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Wed Jan 11, 2012, 02:30 PM

Study says every star {likely} has planets (BBC)

By Jason Palmer
Science and technology reporter, BBC News, Austin, Texas

Every star twinkling in the night sky plays host to at least one planet, a new study suggests.

That implies there are some 10 billion Earth-sized planets in our galaxy.

Using a technique called gravitational microlensing, an international team found a handful of exoplanets that imply the existence of billions more.

The findings were released at the 219th American Astronomical Society (AAS) meeting, alongside reports of the smallest "exoplanets" ever discovered.

Gravitational microlensing is a method that uses the gravity of a far-flung star to amplify the light from even more distant stars that have planets.
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more: http://www.bbc.co.uk/news/science-environment-16515944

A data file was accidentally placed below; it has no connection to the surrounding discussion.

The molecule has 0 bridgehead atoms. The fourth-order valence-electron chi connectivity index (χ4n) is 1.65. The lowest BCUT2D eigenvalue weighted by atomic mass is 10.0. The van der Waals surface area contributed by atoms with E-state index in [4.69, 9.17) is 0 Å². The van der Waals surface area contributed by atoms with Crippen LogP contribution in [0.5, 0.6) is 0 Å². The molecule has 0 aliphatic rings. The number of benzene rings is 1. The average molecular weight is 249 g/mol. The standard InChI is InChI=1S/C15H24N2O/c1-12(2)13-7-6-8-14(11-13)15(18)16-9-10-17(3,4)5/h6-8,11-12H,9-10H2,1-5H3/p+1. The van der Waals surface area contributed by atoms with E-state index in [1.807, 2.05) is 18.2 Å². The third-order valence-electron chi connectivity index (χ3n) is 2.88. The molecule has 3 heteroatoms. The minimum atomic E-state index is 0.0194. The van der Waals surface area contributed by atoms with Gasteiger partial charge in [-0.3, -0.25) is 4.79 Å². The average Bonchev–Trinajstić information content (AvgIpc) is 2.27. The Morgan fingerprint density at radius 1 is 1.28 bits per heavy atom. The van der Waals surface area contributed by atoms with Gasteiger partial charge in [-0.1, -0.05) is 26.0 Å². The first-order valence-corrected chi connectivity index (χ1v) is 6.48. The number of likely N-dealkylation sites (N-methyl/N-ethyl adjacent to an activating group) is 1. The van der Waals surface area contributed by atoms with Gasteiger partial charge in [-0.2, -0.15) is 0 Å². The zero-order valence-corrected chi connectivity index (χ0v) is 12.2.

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Reply Study says every star {likely} has planets (BBC) (Original post)
eppur_se_muova Jan 2012 OP
BadgerKid Jan 2012 #1
Posteritatis Jan 2012 #2

Response to eppur_se_muova (Original post)

Wed Jan 11, 2012, 04:13 PM

1. Looks like this doubles whatever number

of detectable extraterrestrial civilizations in the Milky Way there are estimated to be. (f_P, the fraction of stars having planets, is generally estimated to be 0.5, now would be ~1.)

http://en.wikipedia.org/wiki/Drake_equation

EDIT: oops, didn't scroll down far enough to see where the combination of different survey methods indicates f_P in the range 0.2-0.6 previously.

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Response to BadgerKid (Reply #1)

Wed Jan 11, 2012, 07:09 PM

2. Given the scope of the galaxy, n-sub-e is the important one at this point. (nt)

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